So far as we know the sentiments reflected in this saying do not occur elsewhere in the ancient world. But what does “love your enemy” mean in actual practice? Does it mean that you really should love an enemy, someone who has made it a goal in life to destroy you, with the same devotion that you love family and close friends? Such an attitude would be personally dangerous, and early Christians clearly had a problem with this explanation of the saying. Every time the saying “Love your enemy” appears in the literature it is always conditioned by other statements clarifying precisely what loving your enemy means. What the radical statement of Jesus means in actual practice, according to early Christians, involve behaviour that one can do for the enemy without actually “loving” them, and thereby exposing oneself to danger. For example, Luke 6: 27– 28 qualifies “Love your enemies” in the following ways to show what loving an enemy means in actual practice: “do favours for those who hate you, bless those who curse you, pray for your abusers” (see also Matt 5: 43– 48). All of these behaviours involve minimum risk. But what does one do when the welfare of family (and close friends) and enemies clash? How is it possible to love both with an equal degree of intensity and trust?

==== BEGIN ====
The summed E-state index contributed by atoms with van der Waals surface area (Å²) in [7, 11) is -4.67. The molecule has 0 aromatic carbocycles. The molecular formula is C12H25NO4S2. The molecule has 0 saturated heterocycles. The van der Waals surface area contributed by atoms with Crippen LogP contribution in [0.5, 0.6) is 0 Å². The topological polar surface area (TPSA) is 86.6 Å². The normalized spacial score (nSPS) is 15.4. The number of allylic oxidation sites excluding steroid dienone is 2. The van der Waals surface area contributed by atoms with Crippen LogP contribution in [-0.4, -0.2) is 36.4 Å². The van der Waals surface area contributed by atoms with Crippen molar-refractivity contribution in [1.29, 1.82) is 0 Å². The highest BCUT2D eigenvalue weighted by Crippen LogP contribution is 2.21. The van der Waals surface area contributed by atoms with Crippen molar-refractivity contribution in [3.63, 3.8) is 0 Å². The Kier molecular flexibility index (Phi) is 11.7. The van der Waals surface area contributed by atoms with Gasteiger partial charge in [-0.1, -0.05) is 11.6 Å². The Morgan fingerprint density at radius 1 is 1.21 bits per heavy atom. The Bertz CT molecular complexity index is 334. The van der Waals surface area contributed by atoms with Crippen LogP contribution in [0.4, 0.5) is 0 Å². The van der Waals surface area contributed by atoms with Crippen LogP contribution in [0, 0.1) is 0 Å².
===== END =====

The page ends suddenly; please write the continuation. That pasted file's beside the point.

In the final analysis, the idea that one should love one’s enemies is irrational or even absurd — even if it is noble and idealistic. For in trying to love the one, an individual will inevitably break faith with the other. Or to state it baldly: loving your enemy can get your neighbour killed! So how exactly should we incorporate such a strange idea into the practical affairs of our daily lives? Again, that crucial judgment is left to the reader.

Last week I claimed that the one core assumption we could make is that the search for an understanding of wisdom lies at the centre of the sayings journey and we have to say that in terms of the wisdom reflected in these sayings of Jesus it is difficult to characterize in terms of content. It is far easier to describe what it is not.

So, it is not an esoteric wisdom. such as we find, for example, in Gnostic texts. His words do not describe the secrets of the ages, or how the world came into being. These sayings are also not about the nature of a heavenly realm. They do not describe the nature of a future life— or even suggest that there will be some kind of future existence; his words do not predict the future, announce the end of the physical world, or describe the character of God in analytical philosophical language. It is also not a practical wisdom, like traditional community wisdom, that is based on generations of experience providing practical instruction about how to get on in the world and be a successful member of society.